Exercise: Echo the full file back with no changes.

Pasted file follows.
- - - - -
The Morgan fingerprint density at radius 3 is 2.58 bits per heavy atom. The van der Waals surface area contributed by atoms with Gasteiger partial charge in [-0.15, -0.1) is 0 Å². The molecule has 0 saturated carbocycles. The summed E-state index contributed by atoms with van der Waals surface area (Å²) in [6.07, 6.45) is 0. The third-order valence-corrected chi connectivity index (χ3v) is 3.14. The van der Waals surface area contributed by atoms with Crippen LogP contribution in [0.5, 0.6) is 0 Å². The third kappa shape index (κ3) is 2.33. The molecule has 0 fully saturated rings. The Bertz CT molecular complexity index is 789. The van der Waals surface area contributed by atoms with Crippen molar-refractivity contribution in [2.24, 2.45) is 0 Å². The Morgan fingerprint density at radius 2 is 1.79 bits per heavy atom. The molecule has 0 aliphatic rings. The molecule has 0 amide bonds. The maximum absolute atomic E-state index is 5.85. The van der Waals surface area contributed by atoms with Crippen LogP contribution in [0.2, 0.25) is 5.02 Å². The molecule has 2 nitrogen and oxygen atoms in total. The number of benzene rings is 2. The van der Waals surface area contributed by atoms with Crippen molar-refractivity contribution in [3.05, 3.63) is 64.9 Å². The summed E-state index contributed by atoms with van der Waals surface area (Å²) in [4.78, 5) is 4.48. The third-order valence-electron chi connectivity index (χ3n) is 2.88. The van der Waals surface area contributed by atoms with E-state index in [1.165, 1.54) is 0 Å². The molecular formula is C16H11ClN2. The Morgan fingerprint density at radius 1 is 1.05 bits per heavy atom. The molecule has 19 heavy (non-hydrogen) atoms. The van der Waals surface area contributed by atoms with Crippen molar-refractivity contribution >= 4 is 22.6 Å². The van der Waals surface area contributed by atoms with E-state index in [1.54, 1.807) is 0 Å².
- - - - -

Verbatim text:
The Morgan fingerprint density at radius 3 is 2.58 bits per heavy atom. The van der Waals surface area contributed by atoms with Gasteiger partial charge in [-0.15, -0.1) is 0 Å². The molecule has 0 saturated carbocycles. The summed E-state index contributed by atoms with van der Waals surface area (Å²) in [6.07, 6.45) is 0. The third-order valence-corrected chi connectivity index (χ3v) is 3.14. The van der Waals surface area contributed by atoms with Crippen LogP contribution in [0.5, 0.6) is 0 Å². The third kappa shape index (κ3) is 2.33. The molecule has 0 fully saturated rings. The Bertz CT molecular complexity index is 789. The van der Waals surface area contributed by atoms with Crippen molar-refractivity contribution in [2.24, 2.45) is 0 Å². The Morgan fingerprint density at radius 2 is 1.79 bits per heavy atom. The molecule has 0 aliphatic rings. The molecule has 0 amide bonds. The maximum absolute atomic E-state index is 5.85. The van der Waals surface area contributed by atoms with Crippen LogP contribution in [0.2, 0.25) is 5.02 Å². The molecule has 2 nitrogen and oxygen atoms in total. The number of benzene rings is 2. The van der Waals surface area contributed by atoms with Crippen molar-refractivity contribution in [3.05, 3.63) is 64.9 Å². The summed E-state index contributed by atoms with van der Waals surface area (Å²) in [4.78, 5) is 4.48. The third-order valence-electron chi connectivity index (χ3n) is 2.88. The van der Waals surface area contributed by atoms with E-state index in [1.165, 1.54) is 0 Å². The molecular formula is C16H11ClN2. The Morgan fingerprint density at radius 1 is 1.05 bits per heavy atom. The molecule has 19 heavy (non-hydrogen) atoms. The van der Waals surface area contributed by atoms with Crippen molar-refractivity contribution >= 4 is 22.6 Å². The van der Waals surface area contributed by atoms with E-state index in [1.54, 1.807) is 0 Å².